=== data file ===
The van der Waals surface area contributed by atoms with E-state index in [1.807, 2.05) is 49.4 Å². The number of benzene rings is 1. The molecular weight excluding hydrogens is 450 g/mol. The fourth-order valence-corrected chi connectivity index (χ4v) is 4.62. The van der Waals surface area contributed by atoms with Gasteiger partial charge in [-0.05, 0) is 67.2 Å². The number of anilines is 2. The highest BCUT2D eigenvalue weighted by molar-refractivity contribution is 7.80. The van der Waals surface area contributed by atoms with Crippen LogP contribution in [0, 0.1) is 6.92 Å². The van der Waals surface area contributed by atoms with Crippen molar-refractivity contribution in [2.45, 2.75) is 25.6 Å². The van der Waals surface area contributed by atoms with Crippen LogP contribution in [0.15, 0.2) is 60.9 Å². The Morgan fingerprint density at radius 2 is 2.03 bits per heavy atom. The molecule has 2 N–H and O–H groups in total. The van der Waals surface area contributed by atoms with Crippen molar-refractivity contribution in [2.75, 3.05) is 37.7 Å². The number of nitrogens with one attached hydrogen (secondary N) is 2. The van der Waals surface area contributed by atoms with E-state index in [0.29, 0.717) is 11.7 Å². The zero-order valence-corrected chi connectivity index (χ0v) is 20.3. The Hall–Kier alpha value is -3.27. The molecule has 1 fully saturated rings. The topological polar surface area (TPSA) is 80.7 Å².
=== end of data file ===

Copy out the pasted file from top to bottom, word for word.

The van der Waals surface area contributed by atoms with E-state index in [1.807, 2.05) is 49.4 Å². The number of benzene rings is 1. The molecular weight excluding hydrogens is 450 g/mol. The fourth-order valence-corrected chi connectivity index (χ4v) is 4.62. The van der Waals surface area contributed by atoms with Gasteiger partial charge in [-0.05, 0) is 67.2 Å². The number of anilines is 2. The highest BCUT2D eigenvalue weighted by molar-refractivity contribution is 7.80. The van der Waals surface area contributed by atoms with Crippen LogP contribution in [0, 0.1) is 6.92 Å². The van der Waals surface area contributed by atoms with Crippen molar-refractivity contribution in [2.45, 2.75) is 25.6 Å². The van der Waals surface area contributed by atoms with Crippen LogP contribution in [0.15, 0.2) is 60.9 Å². The Morgan fingerprint density at radius 2 is 2.03 bits per heavy atom. The molecule has 2 N–H and O–H groups in total. The van der Waals surface area contributed by atoms with Crippen molar-refractivity contribution in [2.75, 3.05) is 37.7 Å². The number of nitrogens with one attached hydrogen (secondary N) is 2. The van der Waals surface area contributed by atoms with E-state index in [0.29, 0.717) is 11.7 Å². The zero-order valence-corrected chi connectivity index (χ0v) is 20.3. The Hall–Kier alpha value is -3.27. The molecule has 1 fully saturated rings. The topological polar surface area (TPSA) is 80.7 Å².